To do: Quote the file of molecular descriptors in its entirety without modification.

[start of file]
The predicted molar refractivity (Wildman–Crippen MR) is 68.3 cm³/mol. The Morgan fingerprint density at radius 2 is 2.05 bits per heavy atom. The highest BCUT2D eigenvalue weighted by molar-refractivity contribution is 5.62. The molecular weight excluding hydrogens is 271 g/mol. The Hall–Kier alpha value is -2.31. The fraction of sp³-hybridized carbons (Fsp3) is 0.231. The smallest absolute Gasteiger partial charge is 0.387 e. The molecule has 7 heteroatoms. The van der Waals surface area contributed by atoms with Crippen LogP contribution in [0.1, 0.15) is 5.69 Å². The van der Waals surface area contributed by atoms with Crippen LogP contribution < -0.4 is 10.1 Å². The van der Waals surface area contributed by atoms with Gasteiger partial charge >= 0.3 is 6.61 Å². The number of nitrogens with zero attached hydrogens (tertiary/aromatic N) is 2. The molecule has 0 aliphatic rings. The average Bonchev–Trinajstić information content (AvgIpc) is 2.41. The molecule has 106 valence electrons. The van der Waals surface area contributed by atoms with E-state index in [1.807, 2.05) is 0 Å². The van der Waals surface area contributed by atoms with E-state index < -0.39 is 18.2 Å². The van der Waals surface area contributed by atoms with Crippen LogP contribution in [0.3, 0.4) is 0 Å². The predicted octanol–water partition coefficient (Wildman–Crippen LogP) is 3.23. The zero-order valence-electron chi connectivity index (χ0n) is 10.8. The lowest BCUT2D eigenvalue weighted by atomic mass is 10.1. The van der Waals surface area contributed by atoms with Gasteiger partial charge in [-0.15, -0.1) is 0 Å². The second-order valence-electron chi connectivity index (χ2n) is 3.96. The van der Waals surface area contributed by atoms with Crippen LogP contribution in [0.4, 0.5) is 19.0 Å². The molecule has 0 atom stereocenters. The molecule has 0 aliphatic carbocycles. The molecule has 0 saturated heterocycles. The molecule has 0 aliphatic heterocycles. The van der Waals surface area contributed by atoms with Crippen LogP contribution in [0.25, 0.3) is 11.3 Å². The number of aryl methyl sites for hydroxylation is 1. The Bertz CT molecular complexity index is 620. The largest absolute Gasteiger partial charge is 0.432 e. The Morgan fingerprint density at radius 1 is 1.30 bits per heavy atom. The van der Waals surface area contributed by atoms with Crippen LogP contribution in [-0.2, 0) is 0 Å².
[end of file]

The predicted molar refractivity (Wildman–Crippen MR) is 68.3 cm³/mol. The Morgan fingerprint density at radius 2 is 2.05 bits per heavy atom. The highest BCUT2D eigenvalue weighted by molar-refractivity contribution is 5.62. The molecular weight excluding hydrogens is 271 g/mol. The Hall–Kier alpha value is -2.31. The fraction of sp³-hybridized carbons (Fsp3) is 0.231. The smallest absolute Gasteiger partial charge is 0.387 e. The molecule has 7 heteroatoms. The van der Waals surface area contributed by atoms with Crippen LogP contribution in [0.1, 0.15) is 5.69 Å². The van der Waals surface area contributed by atoms with Crippen LogP contribution < -0.4 is 10.1 Å². The van der Waals surface area contributed by atoms with Gasteiger partial charge >= 0.3 is 6.61 Å². The number of nitrogens with zero attached hydrogens (tertiary/aromatic N) is 2. The molecule has 0 aliphatic rings. The average Bonchev–Trinajstić information content (AvgIpc) is 2.41. The molecule has 106 valence electrons. The van der Waals surface area contributed by atoms with E-state index in [1.807, 2.05) is 0 Å². The van der Waals surface area contributed by atoms with E-state index < -0.39 is 18.2 Å². The van der Waals surface area contributed by atoms with Crippen LogP contribution in [0.3, 0.4) is 0 Å². The predicted octanol–water partition coefficient (Wildman–Crippen LogP) is 3.23. The zero-order valence-electron chi connectivity index (χ0n) is 10.8. The lowest BCUT2D eigenvalue weighted by atomic mass is 10.1. The van der Waals surface area contributed by atoms with Gasteiger partial charge in [-0.15, -0.1) is 0 Å². The second-order valence-electron chi connectivity index (χ2n) is 3.96. The van der Waals surface area contributed by atoms with Crippen LogP contribution in [0.4, 0.5) is 19.0 Å². The molecule has 0 atom stereocenters. The molecule has 0 aliphatic carbocycles. The molecule has 0 saturated heterocycles. The molecule has 0 aliphatic heterocycles. The van der Waals surface area contributed by atoms with Crippen LogP contribution in [0.25, 0.3) is 11.3 Å². The number of aryl methyl sites for hydroxylation is 1. The Bertz CT molecular complexity index is 620. The largest absolute Gasteiger partial charge is 0.432 e. The Morgan fingerprint density at radius 1 is 1.30 bits per heavy atom. The van der Waals surface area contributed by atoms with Crippen LogP contribution in [-0.2, 0) is 0 Å².